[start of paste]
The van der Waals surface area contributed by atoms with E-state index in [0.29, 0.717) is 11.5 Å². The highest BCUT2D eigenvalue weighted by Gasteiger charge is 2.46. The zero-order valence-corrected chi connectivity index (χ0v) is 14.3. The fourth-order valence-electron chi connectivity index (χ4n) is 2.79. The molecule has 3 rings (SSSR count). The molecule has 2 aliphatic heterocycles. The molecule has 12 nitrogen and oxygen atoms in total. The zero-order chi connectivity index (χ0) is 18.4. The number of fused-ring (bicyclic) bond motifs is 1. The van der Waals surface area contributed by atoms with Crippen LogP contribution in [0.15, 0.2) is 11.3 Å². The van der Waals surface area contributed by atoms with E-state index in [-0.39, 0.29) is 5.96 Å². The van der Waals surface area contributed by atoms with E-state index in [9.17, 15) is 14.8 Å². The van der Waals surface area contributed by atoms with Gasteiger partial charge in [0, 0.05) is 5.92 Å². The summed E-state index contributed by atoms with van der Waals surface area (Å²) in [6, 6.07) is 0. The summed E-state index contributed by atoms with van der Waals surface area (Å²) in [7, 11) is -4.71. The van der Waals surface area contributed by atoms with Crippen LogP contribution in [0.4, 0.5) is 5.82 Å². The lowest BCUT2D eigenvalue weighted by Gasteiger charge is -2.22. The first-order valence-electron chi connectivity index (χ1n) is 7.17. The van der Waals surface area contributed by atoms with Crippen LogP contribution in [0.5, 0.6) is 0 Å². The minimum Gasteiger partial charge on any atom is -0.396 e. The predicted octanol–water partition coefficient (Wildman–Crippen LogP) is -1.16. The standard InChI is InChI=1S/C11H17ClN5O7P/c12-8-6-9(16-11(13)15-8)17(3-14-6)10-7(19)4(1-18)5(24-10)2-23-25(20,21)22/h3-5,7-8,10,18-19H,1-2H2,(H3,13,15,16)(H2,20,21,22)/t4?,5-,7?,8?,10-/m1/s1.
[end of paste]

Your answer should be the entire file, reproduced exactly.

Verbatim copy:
The van der Waals surface area contributed by atoms with E-state index in [0.29, 0.717) is 11.5 Å². The highest BCUT2D eigenvalue weighted by Gasteiger charge is 2.46. The zero-order valence-corrected chi connectivity index (χ0v) is 14.3. The fourth-order valence-electron chi connectivity index (χ4n) is 2.79. The molecule has 3 rings (SSSR count). The molecule has 2 aliphatic heterocycles. The molecule has 12 nitrogen and oxygen atoms in total. The zero-order chi connectivity index (χ0) is 18.4. The number of fused-ring (bicyclic) bond motifs is 1. The van der Waals surface area contributed by atoms with Crippen LogP contribution in [0.15, 0.2) is 11.3 Å². The van der Waals surface area contributed by atoms with E-state index in [-0.39, 0.29) is 5.96 Å². The van der Waals surface area contributed by atoms with E-state index in [9.17, 15) is 14.8 Å². The van der Waals surface area contributed by atoms with Gasteiger partial charge in [0, 0.05) is 5.92 Å². The summed E-state index contributed by atoms with van der Waals surface area (Å²) in [6, 6.07) is 0. The summed E-state index contributed by atoms with van der Waals surface area (Å²) in [7, 11) is -4.71. The van der Waals surface area contributed by atoms with Crippen LogP contribution in [0.4, 0.5) is 5.82 Å². The lowest BCUT2D eigenvalue weighted by Gasteiger charge is -2.22. The first-order valence-electron chi connectivity index (χ1n) is 7.17. The van der Waals surface area contributed by atoms with Crippen LogP contribution in [0.5, 0.6) is 0 Å². The minimum Gasteiger partial charge on any atom is -0.396 e. The predicted octanol–water partition coefficient (Wildman–Crippen LogP) is -1.16. The standard InChI is InChI=1S/C11H17ClN5O7P/c12-8-6-9(16-11(13)15-8)17(3-14-6)10-7(19)4(1-18)5(24-10)2-23-25(20,21)22/h3-5,7-8,10,18-19H,1-2H2,(H3,13,15,16)(H2,20,21,22)/t4?,5-,7?,8?,10-/m1/s1.